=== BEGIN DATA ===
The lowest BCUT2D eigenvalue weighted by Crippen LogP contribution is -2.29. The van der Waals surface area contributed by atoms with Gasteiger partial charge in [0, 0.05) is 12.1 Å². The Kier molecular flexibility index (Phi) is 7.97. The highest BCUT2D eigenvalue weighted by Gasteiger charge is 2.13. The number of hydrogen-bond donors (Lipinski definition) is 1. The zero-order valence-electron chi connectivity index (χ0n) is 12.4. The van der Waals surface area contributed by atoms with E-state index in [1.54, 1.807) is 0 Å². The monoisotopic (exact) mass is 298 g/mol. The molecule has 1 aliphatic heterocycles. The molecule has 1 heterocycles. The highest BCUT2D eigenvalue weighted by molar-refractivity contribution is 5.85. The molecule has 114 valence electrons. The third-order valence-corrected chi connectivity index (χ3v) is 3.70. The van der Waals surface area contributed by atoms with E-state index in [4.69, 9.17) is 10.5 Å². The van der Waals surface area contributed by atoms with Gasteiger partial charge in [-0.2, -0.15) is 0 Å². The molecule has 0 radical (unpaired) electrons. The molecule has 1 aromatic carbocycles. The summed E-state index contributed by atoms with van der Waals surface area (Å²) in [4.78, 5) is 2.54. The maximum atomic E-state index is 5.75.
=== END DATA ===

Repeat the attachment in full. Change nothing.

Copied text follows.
The lowest BCUT2D eigenvalue weighted by Crippen LogP contribution is -2.29. The van der Waals surface area contributed by atoms with Gasteiger partial charge in [0, 0.05) is 12.1 Å². The Kier molecular flexibility index (Phi) is 7.97. The highest BCUT2D eigenvalue weighted by Gasteiger charge is 2.13. The number of hydrogen-bond donors (Lipinski definition) is 1. The zero-order valence-electron chi connectivity index (χ0n) is 12.4. The van der Waals surface area contributed by atoms with E-state index in [1.54, 1.807) is 0 Å². The monoisotopic (exact) mass is 298 g/mol. The molecule has 1 aliphatic heterocycles. The molecule has 1 heterocycles. The highest BCUT2D eigenvalue weighted by molar-refractivity contribution is 5.85. The molecule has 114 valence electrons. The third-order valence-corrected chi connectivity index (χ3v) is 3.70. The van der Waals surface area contributed by atoms with E-state index in [4.69, 9.17) is 10.5 Å². The van der Waals surface area contributed by atoms with Gasteiger partial charge in [-0.2, -0.15) is 0 Å². The molecule has 0 radical (unpaired) electrons. The molecule has 1 aromatic carbocycles. The summed E-state index contributed by atoms with van der Waals surface area (Å²) in [4.78, 5) is 2.54. The maximum atomic E-state index is 5.75.